The Wesleyan Covenant Association has become a source of controversy among some in our denomination. Only in times such as these could a group that affirms all of the central teachings of United Methodism, is led primarily by pastors who have kept their ordination vows and pay their apportionments, and has publicly disavowed the intention to divide The United Methodist Church be accused of attempting to foment such a division. Then again, we UM’s live in a time of broken trust, broken covenants, and a broken system of church governance. Charitable readings of one another’s intentions are in short supply.
I get it. We are broken people. God is making us whole again, but we still have our faults. My family and close friends could no doubt recite a litany of mine. The church, as we know it, is imperfect because God has chosen to work through imperfect people like us. As a friend of mine likes to say, there are no problem-free situations.
I have to remind myself of this often these days. There are no problem-free situations. Still, the characterization of the WCA as a divisive movement has always struck me as a misunderstanding of its purpose. The specific doctrinal and ethical affirmations of the WCA are no different from those of the UMC, with one addition, the Nicene Creed. This last point seems rather uncontroversial, since the Nicene Creed is affirmed by virtually all of Christendom, including our ecumenical partners.
Many felt that Bishop Ough mischaracterized the WCA in a statement on behalf of the Council of Bishops: “The reported declarations of non-compliance from several annual conferences, the intention to convene a Wesleyan Covenant Association and the election of the Rev. Karen Oliveto as a bishop of the church have opened deep wounds and fissures within The United Methodist Church and fanned fears of schism.” Why, they asked, would our bishops understand the formation of the WCA in the same way that they understood open defiance of the General Conference? As Dr. Kevin Watson wrote in a very insightful blog post, “one of these things is not like the others.” It is an informed and well-reasoned piece that I commend to your reading.
I served under Bishop Ough when he was bishop of the West Ohio Conference, and I very much appreciated his leadership. I found him to be a fair and reasonable leader with the interests of the whole church in mind. I’m certainly willing to give him the benefit of the doubt then, that he did not mean to mischaracterize the WCA, but instead perhaps meant to indicate that the divisiveness within the UMC does not come entirely from one direction. Nevertheless I agree with those who hold that it was unhelpful to lump the WCA in with acts of open defiance of the General Conference.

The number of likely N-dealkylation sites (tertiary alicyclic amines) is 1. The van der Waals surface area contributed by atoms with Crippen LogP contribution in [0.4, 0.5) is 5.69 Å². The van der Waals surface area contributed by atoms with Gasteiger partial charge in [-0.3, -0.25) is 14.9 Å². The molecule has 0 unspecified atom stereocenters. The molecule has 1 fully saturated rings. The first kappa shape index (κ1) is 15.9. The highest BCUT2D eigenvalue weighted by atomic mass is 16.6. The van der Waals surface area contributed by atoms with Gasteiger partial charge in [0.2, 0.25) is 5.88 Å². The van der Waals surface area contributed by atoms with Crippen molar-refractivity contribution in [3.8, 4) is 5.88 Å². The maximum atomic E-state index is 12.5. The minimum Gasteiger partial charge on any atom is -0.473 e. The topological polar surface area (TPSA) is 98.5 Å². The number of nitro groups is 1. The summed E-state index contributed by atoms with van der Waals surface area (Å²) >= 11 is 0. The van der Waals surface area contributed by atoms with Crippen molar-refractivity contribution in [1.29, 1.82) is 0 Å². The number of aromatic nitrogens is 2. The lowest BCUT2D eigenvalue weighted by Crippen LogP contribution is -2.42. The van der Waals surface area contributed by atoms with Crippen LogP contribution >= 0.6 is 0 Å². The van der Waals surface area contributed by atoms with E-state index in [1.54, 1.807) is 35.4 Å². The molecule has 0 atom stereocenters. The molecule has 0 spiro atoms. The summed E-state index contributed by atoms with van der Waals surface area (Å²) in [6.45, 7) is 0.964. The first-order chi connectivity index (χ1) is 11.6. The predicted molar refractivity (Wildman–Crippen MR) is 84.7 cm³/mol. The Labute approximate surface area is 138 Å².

It struck me as an odd omission, moreover, that there was no mention in the bishops’ statement of an unofficial meeting at General Conference that included some of the most influential people in the denomination. During this meeting, as described in this video by Adam Hamilton, the participants seriously considered the idea of a three-way division. Surely this meeting and the buzz that it generated contributed as much as anything else to the concerns around a denominational split.
At this point, I don’t think anyone knows what that future of the UMC will look like. There are too many variables. What decisions will the Judicial Council make? What recommendations will the bishops’ commission bring forward? Will these recommendations pass a special General Conference in 2018? What happens if they don’t? Will we become two denominations? Three? Will we fracture into several? Attempts to answer these questions are generally exercises in conjecture. We just don’t have enough information. God has not made clear our future yet. All we can do is continue faithful dialogue and prayerful discernment with all of the constituencies of our denomination.
The UMC is my home. I was baptized, confirmed, educated, and ordained in this tradition. I got on board with the WCA early on because I am committed to upholding the teachings of the UMC and the vows that I took when I was ordained. With all of the instability of our denomination right now, I find it helpful to be part of a community of people who openly share those commitments. That’s it. I’m not a radical right-winger or a fundamentalist. Those terms don’t accurately describe the beliefs or ethos of the WCA. We’re just trying to be faithful in the best way we can with a community of people who have a similar understanding of what faithfulness entails. As for the future, that is really up to God. May God give all of us–progressive, centrist, conservative, or anything else–the wisdom we need to be faithful in these challenging times.